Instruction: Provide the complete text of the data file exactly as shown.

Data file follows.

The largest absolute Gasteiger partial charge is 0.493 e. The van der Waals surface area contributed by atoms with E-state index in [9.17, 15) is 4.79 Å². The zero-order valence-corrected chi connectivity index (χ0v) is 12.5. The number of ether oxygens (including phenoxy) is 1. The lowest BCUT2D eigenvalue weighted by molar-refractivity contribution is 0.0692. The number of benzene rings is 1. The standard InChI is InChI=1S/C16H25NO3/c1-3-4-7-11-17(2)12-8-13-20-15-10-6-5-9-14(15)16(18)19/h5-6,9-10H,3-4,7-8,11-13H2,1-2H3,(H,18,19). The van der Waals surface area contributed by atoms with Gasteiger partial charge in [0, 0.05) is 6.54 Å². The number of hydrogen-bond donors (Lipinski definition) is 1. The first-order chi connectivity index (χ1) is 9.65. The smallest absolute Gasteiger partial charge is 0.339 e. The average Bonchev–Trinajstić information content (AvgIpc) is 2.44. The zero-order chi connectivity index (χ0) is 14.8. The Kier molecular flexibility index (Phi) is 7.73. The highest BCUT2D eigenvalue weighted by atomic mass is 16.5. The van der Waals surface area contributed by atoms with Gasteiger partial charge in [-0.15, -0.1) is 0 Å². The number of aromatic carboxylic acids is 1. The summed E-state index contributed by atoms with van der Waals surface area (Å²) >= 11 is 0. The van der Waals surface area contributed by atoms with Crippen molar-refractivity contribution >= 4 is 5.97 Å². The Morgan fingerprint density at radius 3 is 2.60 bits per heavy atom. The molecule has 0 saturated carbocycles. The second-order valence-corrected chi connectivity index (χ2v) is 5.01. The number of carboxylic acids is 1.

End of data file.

The largest absolute Gasteiger partial charge is 0.493 e. The van der Waals surface area contributed by atoms with E-state index in [9.17, 15) is 4.79 Å². The zero-order valence-corrected chi connectivity index (χ0v) is 12.5. The number of ether oxygens (including phenoxy) is 1. The lowest BCUT2D eigenvalue weighted by molar-refractivity contribution is 0.0692. The number of benzene rings is 1. The standard InChI is InChI=1S/C16H25NO3/c1-3-4-7-11-17(2)12-8-13-20-15-10-6-5-9-14(15)16(18)19/h5-6,9-10H,3-4,7-8,11-13H2,1-2H3,(H,18,19). The van der Waals surface area contributed by atoms with Gasteiger partial charge in [0, 0.05) is 6.54 Å². The number of hydrogen-bond donors (Lipinski definition) is 1. The first-order chi connectivity index (χ1) is 9.65. The smallest absolute Gasteiger partial charge is 0.339 e. The average Bonchev–Trinajstić information content (AvgIpc) is 2.44. The zero-order chi connectivity index (χ0) is 14.8. The Kier molecular flexibility index (Phi) is 7.73. The highest BCUT2D eigenvalue weighted by atomic mass is 16.5. The van der Waals surface area contributed by atoms with Gasteiger partial charge in [-0.15, -0.1) is 0 Å². The number of aromatic carboxylic acids is 1. The summed E-state index contributed by atoms with van der Waals surface area (Å²) >= 11 is 0. The van der Waals surface area contributed by atoms with Crippen molar-refractivity contribution >= 4 is 5.97 Å². The Morgan fingerprint density at radius 3 is 2.60 bits per heavy atom. The molecule has 0 saturated carbocycles. The second-order valence-corrected chi connectivity index (χ2v) is 5.01. The number of carboxylic acids is 1.